Array, Probe, and Surface microphones typically cannot be calibrated through the use of an electrostatic actuator as they do not have a metallized diaphragm (e.g., array and surface microphones) or the diaphragm is inaccessible (e.g., probe microphones). The solution in these situations is to perform acoustic field calibrations during production. Each of these field calibrations are outlined in the IEC 61094 series of standards. This article is a tutorial for performing the calibrations outlined in IEC 61094-5 (Pressure) and 61094-8 (Free Field and Random Incident). Each of these are secondary methods of calibration, meaning that a microphone calibrated in the field being tested needs to be used as a reference. The reference microphone can be calibrated by either a primary or secondary method. As this document is meant to be a tutorial, the standards should be referred to before performing these calibrations. There are many variations on these test methods, and each are well outlined in the standards. The procedures outlined in this document are one perspective: Any other method as outlined in the standard is just as valid. The base requirements, including environmental, source, fixturing, and test signals needs will be outlined here.
Photo 1: Spherical speaker front view (a) and back view (b).

General Acoustic Calibration
A reference microphone calibrated via the actual field method is preferred for each of these calibrations. A standard microphone using corrected responses from actuator can be used. However, better accuracy and traceability will be attained with a microphone that was free-field calibrated against either IEC 61094-8 (Comparison/Substitution Free Field Calibration) or IEC 61094-3 (Primary Free Field Calibration by Reciprocity), a pressure microphone calibrated against IEC 61094-5 (Comparison/Substitution Pressure Calibration) or IEC 61094-2 (Primary Pressure Calibration by Reciprocity).

The sound source’s stability is important to the repeatability of the measurements. As the speaker is used, it will warm up, which can cause the output to change. Prior to operation, the source should be run several times to increase repeatability. Maintaining an identical sound field when the reference and test sensors are installed is extremely important for repeatability of this measurement. The source should be in the 70-to-80-dB (re 20 μPa) range throughout the frequencies of interest in order to maintain good signal-to-noise ratio (SNR). Photos 1a and 1b show images of a spherical sound source.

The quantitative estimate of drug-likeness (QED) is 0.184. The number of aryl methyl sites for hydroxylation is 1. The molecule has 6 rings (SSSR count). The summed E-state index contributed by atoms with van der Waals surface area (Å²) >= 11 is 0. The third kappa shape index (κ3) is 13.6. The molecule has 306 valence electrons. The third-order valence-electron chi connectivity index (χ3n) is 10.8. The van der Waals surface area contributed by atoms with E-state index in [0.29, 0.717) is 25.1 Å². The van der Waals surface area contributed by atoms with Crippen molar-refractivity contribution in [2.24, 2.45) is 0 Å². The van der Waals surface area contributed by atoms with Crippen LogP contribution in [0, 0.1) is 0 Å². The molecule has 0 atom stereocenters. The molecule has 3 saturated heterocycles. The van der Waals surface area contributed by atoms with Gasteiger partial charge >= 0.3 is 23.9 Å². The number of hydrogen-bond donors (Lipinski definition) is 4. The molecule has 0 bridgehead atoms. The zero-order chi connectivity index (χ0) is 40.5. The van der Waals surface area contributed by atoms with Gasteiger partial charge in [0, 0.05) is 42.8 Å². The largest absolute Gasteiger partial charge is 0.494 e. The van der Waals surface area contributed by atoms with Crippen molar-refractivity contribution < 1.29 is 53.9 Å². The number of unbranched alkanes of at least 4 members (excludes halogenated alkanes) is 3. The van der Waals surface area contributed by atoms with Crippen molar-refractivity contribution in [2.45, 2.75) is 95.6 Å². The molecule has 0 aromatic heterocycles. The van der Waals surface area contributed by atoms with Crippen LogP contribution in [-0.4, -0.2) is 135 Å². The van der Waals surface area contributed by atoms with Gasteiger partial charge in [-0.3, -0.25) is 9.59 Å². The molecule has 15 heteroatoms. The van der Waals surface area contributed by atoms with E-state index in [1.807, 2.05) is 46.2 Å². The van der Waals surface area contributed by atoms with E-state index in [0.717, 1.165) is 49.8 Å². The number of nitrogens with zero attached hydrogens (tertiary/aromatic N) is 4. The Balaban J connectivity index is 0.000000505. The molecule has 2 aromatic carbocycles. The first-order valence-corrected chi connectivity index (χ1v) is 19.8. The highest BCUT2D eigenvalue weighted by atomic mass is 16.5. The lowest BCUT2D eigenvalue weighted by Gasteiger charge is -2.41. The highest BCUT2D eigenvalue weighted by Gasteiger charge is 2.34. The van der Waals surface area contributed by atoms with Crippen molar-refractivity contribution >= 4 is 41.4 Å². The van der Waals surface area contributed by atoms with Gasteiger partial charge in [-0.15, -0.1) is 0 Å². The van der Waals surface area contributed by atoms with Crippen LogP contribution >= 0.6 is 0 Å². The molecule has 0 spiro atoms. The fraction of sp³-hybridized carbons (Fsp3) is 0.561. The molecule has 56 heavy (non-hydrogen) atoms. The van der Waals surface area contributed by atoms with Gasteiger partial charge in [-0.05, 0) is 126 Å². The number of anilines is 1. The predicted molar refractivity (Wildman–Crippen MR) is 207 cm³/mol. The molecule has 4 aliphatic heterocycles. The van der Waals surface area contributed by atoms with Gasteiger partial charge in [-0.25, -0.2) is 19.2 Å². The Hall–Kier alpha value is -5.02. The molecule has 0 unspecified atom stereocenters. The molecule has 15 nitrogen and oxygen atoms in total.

The spherical housing enables the speaker to deliver a more consistent signal across the frequency range. Shapes with sharp corners, including cylinders, will diffract the sound field and will cause peaks and troughs in the frequency response.
Figure 2: Comparison of typical frequency response in an imperfect room with a time-gated frequency response from the same data.

The most common signal used for calibrating is a stepped sine — a pure sinusoid is applied via a speaker, one frequency at a time, over the entire frequency range. The stepped sine helps to maintain a high SNR when the background is noisy. In a free-field test, it might be necessary to perform a time gate on the measured signal to remove any reflections from the surroundings. With a stepped sine signal, this time gate needs to be performed before any other calculations. More recently, a swept sine technique has been utilized, which allows a time gate in post processing. The full-frequency response is measured and the data is brought back into the time domain with an Inverse Fast Fourier Transform (IFFT). This time domain transformation allows for the removal of any reflections in post processing. Figure 2 shows a plot of a microphone’s frequency response, where the reflections were present at low frequency and were gated out in post processing.